|Bishop of Rome|
|Papacy began||15 January 708|
|Papacy ended||4 February 708|
|Died||4 February 708|
|Buried||Old St. Peter's Basilica, Rome|
Pope Sisinnius (died 4 February 708) was the bishop of Rome from 15 January 708 to his death on 4 February. Besides the fact that he was Syrian and had a father named John, little is known of Sisinnius' early life or career. At the time of his election to the papal throne, Sisinnius suffered from severe gout, leaving him weak. During the course of his twenty-day papacy, Sisinnius consecrated a bishop for Corsica and ordered the reinforcement of the walls surrounding the papal capital of Rome. On his death, Sisinnius was buried in Old St. Peter's Basilica. He was succeeded by Pope Constantine.
Little information about Sisinnius before his election to the papal throne is extant. Much of what is known about him is deduced from four lines of the Liber Pontificalis (English: Book of the Popes), a collection of papal biographies. The French historian Philippe Levillain stated that, "The concision of his biography may be interpreted as the result of aversion to him on the part of the Roman clergy, or perhaps a reflection of the absence of anomaly in an ecclesiastical career that led naturally to the pontificate". By birth, Sisinnius was Syrian and his father was named John. Sisinnius was respected for his upright, moral disposition and concern for the people of Rome, the papal capital. He was likely not a member of the upper-class (like many of his immediate predecessors), as indicated by the paucity of donations of gold and silver during his pontificate and the pontificates of the popes between him and Pope Honorius I in the seventh century.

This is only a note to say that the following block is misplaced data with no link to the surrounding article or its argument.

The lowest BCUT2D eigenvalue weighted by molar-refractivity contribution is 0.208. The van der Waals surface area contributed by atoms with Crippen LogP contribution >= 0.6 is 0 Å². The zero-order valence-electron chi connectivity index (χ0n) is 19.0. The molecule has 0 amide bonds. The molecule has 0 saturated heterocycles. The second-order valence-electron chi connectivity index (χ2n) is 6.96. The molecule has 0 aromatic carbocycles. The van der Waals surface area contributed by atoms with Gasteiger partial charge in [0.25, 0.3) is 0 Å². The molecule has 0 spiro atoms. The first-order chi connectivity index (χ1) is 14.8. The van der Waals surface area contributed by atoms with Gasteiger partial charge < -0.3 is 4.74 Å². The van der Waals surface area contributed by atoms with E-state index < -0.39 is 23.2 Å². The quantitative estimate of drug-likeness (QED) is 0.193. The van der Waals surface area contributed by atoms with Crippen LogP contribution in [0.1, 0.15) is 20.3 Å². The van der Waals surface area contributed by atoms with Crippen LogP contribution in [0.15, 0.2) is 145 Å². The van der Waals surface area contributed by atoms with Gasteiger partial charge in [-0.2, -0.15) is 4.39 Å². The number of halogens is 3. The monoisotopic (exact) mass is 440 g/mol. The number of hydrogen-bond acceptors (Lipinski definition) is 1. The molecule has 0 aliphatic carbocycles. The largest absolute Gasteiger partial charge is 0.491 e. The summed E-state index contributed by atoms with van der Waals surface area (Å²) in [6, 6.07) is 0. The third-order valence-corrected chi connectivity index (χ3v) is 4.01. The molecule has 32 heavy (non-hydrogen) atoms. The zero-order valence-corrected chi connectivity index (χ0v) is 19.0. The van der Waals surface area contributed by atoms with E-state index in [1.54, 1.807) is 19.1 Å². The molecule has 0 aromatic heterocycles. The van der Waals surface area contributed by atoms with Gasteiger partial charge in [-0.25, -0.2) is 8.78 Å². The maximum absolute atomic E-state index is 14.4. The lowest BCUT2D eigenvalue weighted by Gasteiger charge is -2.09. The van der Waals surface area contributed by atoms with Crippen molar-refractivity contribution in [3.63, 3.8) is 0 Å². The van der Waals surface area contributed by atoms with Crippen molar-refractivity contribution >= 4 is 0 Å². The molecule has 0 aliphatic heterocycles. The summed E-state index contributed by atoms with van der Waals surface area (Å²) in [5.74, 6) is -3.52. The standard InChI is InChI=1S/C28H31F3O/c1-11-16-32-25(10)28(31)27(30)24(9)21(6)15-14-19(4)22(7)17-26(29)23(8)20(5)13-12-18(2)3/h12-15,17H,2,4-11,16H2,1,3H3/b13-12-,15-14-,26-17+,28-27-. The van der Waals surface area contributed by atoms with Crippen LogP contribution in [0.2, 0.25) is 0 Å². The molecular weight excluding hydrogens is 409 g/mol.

Sisinnius was elected to become the bishop of Rome, likely in October 707, and was consecrated on 15 January 708. The confirmation of Sisinnius' election by the Byzantine Exarch of Ravenna caused delay of his consecration by nearly three months. By the time of his election, Sisinnius was ridden with gout and could not feed himself using his hands. He was one of many such early medieval popes who were ill and of old age. During his reign, Sisinnius consecrated a bishop for Corsica. He also ordered the preparation of lime so that the walls surrounding the city of Rome, which by then were in poor condition due to past attacks, could be reinforced. The task was never executed, as Sisinnius died in Rome on 4 February after a reign of twenty days. He was buried in the left nave of Old St. Peter's Basilica; his tomb was destroyed in the seventeenth century during the Basilica's demolition. The next pope elected was Pope Constantine, another Syrian, who was consecrated on 25 March 708.